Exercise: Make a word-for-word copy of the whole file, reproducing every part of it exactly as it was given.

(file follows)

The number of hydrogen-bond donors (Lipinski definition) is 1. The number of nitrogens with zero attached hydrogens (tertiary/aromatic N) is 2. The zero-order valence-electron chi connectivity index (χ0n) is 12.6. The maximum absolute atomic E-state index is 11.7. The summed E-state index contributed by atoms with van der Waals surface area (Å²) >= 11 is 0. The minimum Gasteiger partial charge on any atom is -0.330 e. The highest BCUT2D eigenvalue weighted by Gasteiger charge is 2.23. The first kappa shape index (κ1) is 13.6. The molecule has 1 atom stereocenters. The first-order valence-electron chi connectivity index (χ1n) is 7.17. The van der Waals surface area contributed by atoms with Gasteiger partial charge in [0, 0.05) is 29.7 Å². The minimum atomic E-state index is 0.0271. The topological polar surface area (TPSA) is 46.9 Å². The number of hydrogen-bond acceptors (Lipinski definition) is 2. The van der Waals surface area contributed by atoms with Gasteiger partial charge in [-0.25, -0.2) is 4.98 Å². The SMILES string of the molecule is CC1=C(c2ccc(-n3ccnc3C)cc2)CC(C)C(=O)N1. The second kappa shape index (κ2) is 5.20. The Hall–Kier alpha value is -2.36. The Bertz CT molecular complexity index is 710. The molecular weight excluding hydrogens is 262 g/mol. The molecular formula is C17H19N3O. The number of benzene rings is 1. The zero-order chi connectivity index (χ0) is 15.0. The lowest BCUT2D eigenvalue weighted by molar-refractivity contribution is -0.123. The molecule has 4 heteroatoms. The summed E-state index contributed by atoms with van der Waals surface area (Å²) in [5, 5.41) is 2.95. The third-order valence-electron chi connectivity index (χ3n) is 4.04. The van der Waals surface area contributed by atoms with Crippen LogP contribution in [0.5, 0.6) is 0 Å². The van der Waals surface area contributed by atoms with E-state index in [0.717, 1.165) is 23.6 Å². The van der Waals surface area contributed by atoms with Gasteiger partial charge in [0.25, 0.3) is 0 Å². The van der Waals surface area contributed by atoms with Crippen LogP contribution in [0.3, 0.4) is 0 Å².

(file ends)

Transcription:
The number of hydrogen-bond donors (Lipinski definition) is 1. The number of nitrogens with zero attached hydrogens (tertiary/aromatic N) is 2. The zero-order valence-electron chi connectivity index (χ0n) is 12.6. The maximum absolute atomic E-state index is 11.7. The summed E-state index contributed by atoms with van der Waals surface area (Å²) >= 11 is 0. The minimum Gasteiger partial charge on any atom is -0.330 e. The highest BCUT2D eigenvalue weighted by Gasteiger charge is 2.23. The first kappa shape index (κ1) is 13.6. The molecule has 1 atom stereocenters. The first-order valence-electron chi connectivity index (χ1n) is 7.17. The van der Waals surface area contributed by atoms with Gasteiger partial charge in [0, 0.05) is 29.7 Å². The minimum atomic E-state index is 0.0271. The topological polar surface area (TPSA) is 46.9 Å². The number of hydrogen-bond acceptors (Lipinski definition) is 2. The van der Waals surface area contributed by atoms with Gasteiger partial charge in [-0.25, -0.2) is 4.98 Å². The SMILES string of the molecule is CC1=C(c2ccc(-n3ccnc3C)cc2)CC(C)C(=O)N1. The second kappa shape index (κ2) is 5.20. The Hall–Kier alpha value is -2.36. The Bertz CT molecular complexity index is 710. The molecular weight excluding hydrogens is 262 g/mol. The molecular formula is C17H19N3O. The number of benzene rings is 1. The zero-order chi connectivity index (χ0) is 15.0. The lowest BCUT2D eigenvalue weighted by molar-refractivity contribution is -0.123. The molecule has 4 heteroatoms. The summed E-state index contributed by atoms with van der Waals surface area (Å²) in [5, 5.41) is 2.95. The third-order valence-electron chi connectivity index (χ3n) is 4.04. The van der Waals surface area contributed by atoms with Crippen LogP contribution in [0.5, 0.6) is 0 Å². The van der Waals surface area contributed by atoms with E-state index in [0.717, 1.165) is 23.6 Å². The van der Waals surface area contributed by atoms with Gasteiger partial charge in [0.25, 0.3) is 0 Å². The van der Waals surface area contributed by atoms with Crippen LogP contribution in [0.3, 0.4) is 0 Å².